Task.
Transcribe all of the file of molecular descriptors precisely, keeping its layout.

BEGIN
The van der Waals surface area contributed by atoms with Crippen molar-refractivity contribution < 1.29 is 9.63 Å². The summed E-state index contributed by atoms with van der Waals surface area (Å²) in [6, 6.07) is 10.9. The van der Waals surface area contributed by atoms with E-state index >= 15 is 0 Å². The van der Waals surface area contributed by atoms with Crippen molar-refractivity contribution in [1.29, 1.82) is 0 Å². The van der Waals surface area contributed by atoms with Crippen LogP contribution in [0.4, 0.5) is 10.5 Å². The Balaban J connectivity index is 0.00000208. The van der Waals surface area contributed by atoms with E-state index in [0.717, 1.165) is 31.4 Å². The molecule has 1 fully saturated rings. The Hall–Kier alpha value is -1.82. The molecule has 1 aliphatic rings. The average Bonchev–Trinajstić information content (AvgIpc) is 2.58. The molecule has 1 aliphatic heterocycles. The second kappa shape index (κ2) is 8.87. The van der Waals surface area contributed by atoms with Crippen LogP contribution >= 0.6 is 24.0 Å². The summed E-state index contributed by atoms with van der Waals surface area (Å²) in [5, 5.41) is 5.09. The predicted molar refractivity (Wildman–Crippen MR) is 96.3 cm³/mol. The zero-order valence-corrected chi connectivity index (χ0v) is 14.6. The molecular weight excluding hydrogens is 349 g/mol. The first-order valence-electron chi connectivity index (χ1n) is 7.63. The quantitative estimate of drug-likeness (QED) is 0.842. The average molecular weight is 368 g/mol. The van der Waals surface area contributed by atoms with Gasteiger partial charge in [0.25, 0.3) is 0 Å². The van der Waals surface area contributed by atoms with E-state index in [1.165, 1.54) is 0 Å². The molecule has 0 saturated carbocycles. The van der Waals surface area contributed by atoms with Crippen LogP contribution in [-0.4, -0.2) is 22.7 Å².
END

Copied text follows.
The van der Waals surface area contributed by atoms with Crippen molar-refractivity contribution < 1.29 is 9.63 Å². The summed E-state index contributed by atoms with van der Waals surface area (Å²) in [6, 6.07) is 10.9. The van der Waals surface area contributed by atoms with E-state index >= 15 is 0 Å². The van der Waals surface area contributed by atoms with Crippen molar-refractivity contribution in [1.29, 1.82) is 0 Å². The van der Waals surface area contributed by atoms with Crippen LogP contribution in [0.4, 0.5) is 10.5 Å². The Balaban J connectivity index is 0.00000208. The van der Waals surface area contributed by atoms with E-state index in [0.717, 1.165) is 31.4 Å². The molecule has 1 fully saturated rings. The Hall–Kier alpha value is -1.82. The molecule has 1 aliphatic rings. The average Bonchev–Trinajstić information content (AvgIpc) is 2.58. The molecule has 1 aliphatic heterocycles. The second kappa shape index (κ2) is 8.87. The van der Waals surface area contributed by atoms with Crippen LogP contribution >= 0.6 is 24.0 Å². The summed E-state index contributed by atoms with van der Waals surface area (Å²) in [5, 5.41) is 5.09. The predicted molar refractivity (Wildman–Crippen MR) is 96.3 cm³/mol. The zero-order valence-corrected chi connectivity index (χ0v) is 14.6. The molecular weight excluding hydrogens is 349 g/mol. The first-order valence-electron chi connectivity index (χ1n) is 7.63. The quantitative estimate of drug-likeness (QED) is 0.842. The average molecular weight is 368 g/mol. The van der Waals surface area contributed by atoms with Gasteiger partial charge in [0.25, 0.3) is 0 Å². The van der Waals surface area contributed by atoms with E-state index in [1.165, 1.54) is 0 Å². The molecule has 0 saturated carbocycles. The van der Waals surface area contributed by atoms with Crippen LogP contribution in [-0.4, -0.2) is 22.7 Å².